Upon exiting the Met, we threw our light-blue metal admission tags into the designated recycling box. Had I known that only six days later the Met was going to do away with them altogether, I would have saved them as keepsakes!

How the 0.001% Live

On our way to Sarabeth’s for lunch (where I had the most delicious seafood salad and Andrew was the only straight man in a sea of social x-rays), this gorgeous house on East 92nd Street was preening and begging me to take its photo:

Look at the lush tidiness. It reeks of Birkin bags and Damien Hirst paintings inside.

The Guggenheim

After lunch, we were off to the Guggenheim, mainly to see the James Turrell installation that I had been hearing and reading so much about.

View of Frank Lloyd Wright’s “temple of the spirit” on Fifth Avenue.

I won’t even attempt to describe the site-specific installation better than someone like the New York Times’ Roberta Smith. You just need to know these two things: 1) “the ravishing ‘Aten Reign’ [is] an immense, elliptical, nearly hallucinatory play of light and color that makes brilliant use of the museum’s famed rotunda and ocular skylight.” 2) you must go and experience it for yourself.

Artist Chuck Close has described Turrell as an “orchestrator of experience.” I love that quote, and it’s so true!

I snapped this photo looking towards the skylight before realizing that photography is forbidden. I was chided by the security guard and hung my head in Asian shame. (Sorry, not sorry.)

 Maurice Sendak

The final stage of our art-filled day was perhaps the most rewarding and unexpected. I had read somewhere about a Maurice Sendak exhibit at an obscure little museum located not far from our hotel. Thank goodness we ventured there because it turned out to be an extraordinary collection of more than “two hundred never-before-seen Sendak originals…[including] rare studies, sketches, photographs, and ephemera, [plus] previously unpublished artwork from Where the Wild Things Are.” It was beyond delightful.

Meticulous drawings and warm memories.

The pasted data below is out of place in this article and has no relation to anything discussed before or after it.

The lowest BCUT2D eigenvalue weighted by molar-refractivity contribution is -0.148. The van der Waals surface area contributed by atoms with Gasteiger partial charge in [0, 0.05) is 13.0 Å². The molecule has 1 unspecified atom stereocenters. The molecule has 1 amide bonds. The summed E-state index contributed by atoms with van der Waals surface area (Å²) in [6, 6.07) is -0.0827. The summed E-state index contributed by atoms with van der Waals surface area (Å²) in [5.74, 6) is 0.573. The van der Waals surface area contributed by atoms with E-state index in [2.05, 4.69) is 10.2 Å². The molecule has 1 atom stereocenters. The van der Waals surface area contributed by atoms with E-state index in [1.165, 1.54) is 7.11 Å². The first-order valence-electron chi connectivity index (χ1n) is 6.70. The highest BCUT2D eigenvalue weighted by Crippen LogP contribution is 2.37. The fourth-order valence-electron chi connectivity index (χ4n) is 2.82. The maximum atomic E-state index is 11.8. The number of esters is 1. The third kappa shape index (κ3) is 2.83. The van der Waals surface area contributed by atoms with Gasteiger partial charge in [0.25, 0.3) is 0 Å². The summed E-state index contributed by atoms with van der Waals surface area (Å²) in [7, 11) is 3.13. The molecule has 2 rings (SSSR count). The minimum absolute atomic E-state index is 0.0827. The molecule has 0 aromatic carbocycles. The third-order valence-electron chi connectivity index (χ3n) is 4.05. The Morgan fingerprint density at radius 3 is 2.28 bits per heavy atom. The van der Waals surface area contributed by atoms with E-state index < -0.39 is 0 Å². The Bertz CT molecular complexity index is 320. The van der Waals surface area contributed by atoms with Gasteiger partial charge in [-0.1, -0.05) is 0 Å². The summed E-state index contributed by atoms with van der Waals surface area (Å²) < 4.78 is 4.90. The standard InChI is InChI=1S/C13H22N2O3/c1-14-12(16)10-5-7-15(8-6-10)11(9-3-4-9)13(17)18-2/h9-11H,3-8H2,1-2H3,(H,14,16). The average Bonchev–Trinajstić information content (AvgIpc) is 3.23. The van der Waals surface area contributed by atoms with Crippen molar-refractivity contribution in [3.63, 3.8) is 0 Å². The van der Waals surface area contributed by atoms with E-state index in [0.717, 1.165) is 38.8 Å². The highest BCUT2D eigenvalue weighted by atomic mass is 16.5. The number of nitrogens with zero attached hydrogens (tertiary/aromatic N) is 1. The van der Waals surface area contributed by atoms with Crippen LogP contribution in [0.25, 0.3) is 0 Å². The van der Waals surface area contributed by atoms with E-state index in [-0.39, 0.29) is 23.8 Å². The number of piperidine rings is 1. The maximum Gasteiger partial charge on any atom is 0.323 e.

Master of his craft.

Dinner at Tao

Our friend Rachel suggested nearby Tao as our dinner destination. It was a loud and fun atmosphere filled with tacky young women dressed to the nines in short spandex dresses accompanied by cologne-dipped, greasy older men. (Trust me, it wasn’t a brothel!) I ordered pad thai, Andrew ordered Singapore fried rice, and Rachel ordered sushi. And there wasn’t an ounce of Lycra or Drakkar Noir among us.

The dining room was one ginormous double-height space featuring this imposing statue.

Since match boxes are becoming increasingly rare at restaurants, I was pleased that Tao still offered them.

P.S. The Loot

Shockingly, I didn’t build in a lot of time during this NYC trip to do major shopping but still managed to pick up a few mementos. I think postcards make some of the best souvenirs—they’re inexpensive, lightweight and packable.

These two beauties are from the Museum of American Illustration.The one on the left is by Steven Stipelman. The one on the right is by Yuko Shimizu.

Punk rocks. I can’t wait to pin these up in my office.

At the Met, I also splurged on this t-shirt because it’s the only piece of clothing by Rodarte I’ll ever be able to afford. I plan on pairing it with my spiky necklace by Fallon. #PunkforLightweights

Mad for punk plaid.

Info:

The Metropolitan Museum of Art | 1000 Fifth Avenue (at 82nd Street) | New York, NY 10028 | 212.535.7710 | metmuseum.org

Sarabeth’s East | 1295 Madison Avenue (at 92nd Street) | New York, NY | 10128 | 212.410.7335 | sarabeth.com | Yelp review

Solomon R. Guggenheim Museum | 1071 Fifth Avenue (at 89th Street)| New York, NY  10128| 212.423.3500 | guggenheim.org

Museum of American Illustration at the Society of Illustrators | 128 East 63rd Street (between Park and Lexington Avenues) | New York, NY 10065 | 212.838.2560 | societyillustrators.org

Tao Asian Bistro | 42 East 58th Street (between Park & Madison Avenues) | New York, NY | 10022 | 212.888.2288 | taorestaurant.com | Yelp review